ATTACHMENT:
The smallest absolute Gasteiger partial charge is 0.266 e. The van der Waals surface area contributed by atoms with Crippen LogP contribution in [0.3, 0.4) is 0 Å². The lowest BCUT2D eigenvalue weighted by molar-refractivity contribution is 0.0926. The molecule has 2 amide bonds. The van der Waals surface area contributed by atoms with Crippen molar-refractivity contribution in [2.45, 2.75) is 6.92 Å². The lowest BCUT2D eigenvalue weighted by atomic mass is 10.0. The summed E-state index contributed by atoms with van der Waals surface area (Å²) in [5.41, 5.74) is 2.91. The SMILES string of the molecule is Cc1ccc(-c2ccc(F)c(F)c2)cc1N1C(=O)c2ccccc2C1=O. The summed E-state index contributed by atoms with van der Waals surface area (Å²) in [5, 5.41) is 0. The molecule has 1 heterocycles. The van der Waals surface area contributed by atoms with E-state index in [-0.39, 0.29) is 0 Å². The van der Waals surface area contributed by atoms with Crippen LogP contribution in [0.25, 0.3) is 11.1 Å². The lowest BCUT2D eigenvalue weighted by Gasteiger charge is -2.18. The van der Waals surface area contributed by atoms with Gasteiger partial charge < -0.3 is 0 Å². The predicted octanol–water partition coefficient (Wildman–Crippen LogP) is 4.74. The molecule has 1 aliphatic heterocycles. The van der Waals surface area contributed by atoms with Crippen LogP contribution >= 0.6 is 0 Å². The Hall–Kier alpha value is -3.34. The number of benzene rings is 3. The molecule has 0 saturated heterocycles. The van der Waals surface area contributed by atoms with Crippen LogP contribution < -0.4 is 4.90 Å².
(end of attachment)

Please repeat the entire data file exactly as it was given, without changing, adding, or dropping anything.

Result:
The smallest absolute Gasteiger partial charge is 0.266 e. The van der Waals surface area contributed by atoms with Crippen LogP contribution in [0.3, 0.4) is 0 Å². The lowest BCUT2D eigenvalue weighted by molar-refractivity contribution is 0.0926. The molecule has 2 amide bonds. The van der Waals surface area contributed by atoms with Crippen molar-refractivity contribution in [2.45, 2.75) is 6.92 Å². The lowest BCUT2D eigenvalue weighted by atomic mass is 10.0. The summed E-state index contributed by atoms with van der Waals surface area (Å²) in [5.41, 5.74) is 2.91. The SMILES string of the molecule is Cc1ccc(-c2ccc(F)c(F)c2)cc1N1C(=O)c2ccccc2C1=O. The summed E-state index contributed by atoms with van der Waals surface area (Å²) in [5, 5.41) is 0. The molecule has 1 heterocycles. The van der Waals surface area contributed by atoms with E-state index in [-0.39, 0.29) is 0 Å². The van der Waals surface area contributed by atoms with Crippen LogP contribution in [0.25, 0.3) is 11.1 Å². The lowest BCUT2D eigenvalue weighted by Gasteiger charge is -2.18. The van der Waals surface area contributed by atoms with Gasteiger partial charge < -0.3 is 0 Å². The predicted octanol–water partition coefficient (Wildman–Crippen LogP) is 4.74. The molecule has 1 aliphatic heterocycles. The van der Waals surface area contributed by atoms with Crippen LogP contribution >= 0.6 is 0 Å². The Hall–Kier alpha value is -3.34. The number of benzene rings is 3. The molecule has 0 saturated heterocycles. The van der Waals surface area contributed by atoms with Crippen LogP contribution < -0.4 is 4.90 Å².